The public and private sectors share similar views on the appreciation of the baht and they are working together to curb the stronger baht.
The Cabinet, during its meeting on 14 May 2013, acknowledged the results of the meeting held on 13 May to discuss impacts of the stronger baht on the Thai economy.
The meeting to address the baht issue was called by Deputy Prime Minister and Finance Minister Kittiratt Na-Ranong. Participating in the meeting were representatives of the Ministry of Finance, the Ministry of Commerce, the Monetary Policy Committee of the Bank of Thailand, the Office of the National Economic and Social Development Board, the Thai Bankers Association, the Federation of Thai Industries, the Board of Trade of Thailand, and the Tourism Council of Thailand.
The meeting agreed that the currency’s appreciation would adversely affect exports, tourism, and the overall economy and that joint operations by relevant agencies would help stabilize the baht and maintain Thailand’s competitiveness.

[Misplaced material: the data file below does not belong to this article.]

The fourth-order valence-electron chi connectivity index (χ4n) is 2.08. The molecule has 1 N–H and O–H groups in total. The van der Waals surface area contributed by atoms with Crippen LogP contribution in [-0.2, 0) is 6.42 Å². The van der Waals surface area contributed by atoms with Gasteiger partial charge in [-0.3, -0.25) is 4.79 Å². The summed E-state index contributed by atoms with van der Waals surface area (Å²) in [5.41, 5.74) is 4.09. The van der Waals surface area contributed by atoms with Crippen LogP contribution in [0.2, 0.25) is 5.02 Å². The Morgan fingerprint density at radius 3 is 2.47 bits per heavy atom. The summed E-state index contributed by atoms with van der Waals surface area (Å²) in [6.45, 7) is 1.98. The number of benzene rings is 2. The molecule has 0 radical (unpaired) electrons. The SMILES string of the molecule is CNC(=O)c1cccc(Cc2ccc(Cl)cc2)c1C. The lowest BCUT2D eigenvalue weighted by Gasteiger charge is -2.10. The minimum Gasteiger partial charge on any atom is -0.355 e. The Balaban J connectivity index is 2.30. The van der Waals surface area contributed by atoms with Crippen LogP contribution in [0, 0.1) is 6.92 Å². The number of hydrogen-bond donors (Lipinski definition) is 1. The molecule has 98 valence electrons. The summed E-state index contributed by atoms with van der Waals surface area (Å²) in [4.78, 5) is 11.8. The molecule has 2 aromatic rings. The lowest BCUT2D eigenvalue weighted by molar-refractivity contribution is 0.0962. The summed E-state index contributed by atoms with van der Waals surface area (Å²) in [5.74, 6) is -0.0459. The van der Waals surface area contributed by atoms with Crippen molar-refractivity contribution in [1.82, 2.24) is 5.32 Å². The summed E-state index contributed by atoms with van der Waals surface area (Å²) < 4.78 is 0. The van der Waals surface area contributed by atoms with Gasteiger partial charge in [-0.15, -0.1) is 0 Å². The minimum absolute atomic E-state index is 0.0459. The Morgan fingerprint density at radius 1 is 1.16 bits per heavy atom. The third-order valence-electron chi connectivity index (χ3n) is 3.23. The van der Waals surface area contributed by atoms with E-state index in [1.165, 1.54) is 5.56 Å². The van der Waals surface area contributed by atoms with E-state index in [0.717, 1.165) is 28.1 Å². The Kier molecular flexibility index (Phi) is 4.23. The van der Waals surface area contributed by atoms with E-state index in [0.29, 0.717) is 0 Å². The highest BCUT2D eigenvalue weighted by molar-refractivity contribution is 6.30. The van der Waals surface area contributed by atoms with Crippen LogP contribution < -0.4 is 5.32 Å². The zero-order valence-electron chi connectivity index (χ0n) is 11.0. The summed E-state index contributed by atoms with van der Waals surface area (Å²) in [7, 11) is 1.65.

In order to deal with the situation, the private sector urged the public sector to ease the slowdown in exports and provide assistance to manufacturers and exporters. It proposed that the Government consider pushing for the baht as a major regional trading currency.
In tackling labor shortages, especially skilled labor, the public sector was urged to reduce obstacles to labor movement in the region and to expand vocational education. The private sector also called for various infrastructure projects, particularly those concerning energy, in order to meet the demand in the production sector.
As the baht has become stronger, more production industries have turned to seek raw materials overseas. This has an effect on relevant industries, especially auto part manufacturing. In this regard, the private sector asked the Government to promote the use of more domestic raw materials for local industries.
The Government was also urged to consider exempting value added tax (VAT) for industries that sell products to exporters. It was asked to allow exporters who receive foreign currencies from their businesses to pay in foreign currencies, without having to change them into baht.
The private sector called on the Government to offer loan sources with low interest rates in order to support product development. It also urged the Government to reduce tariffs for gem and jewelry imports for exhibitions in Thailand.
Moreover, the Bank of Thailand was asked to disseminate information about comparisons between the baht and other currencies, especially the Japanese yen.
Prime Minister Yingluck Shinawatra instructed Mr. Kittiratt to call meetings to address the baht issue on a continual basis in an effort to deal effectively with the appreciation of the baht.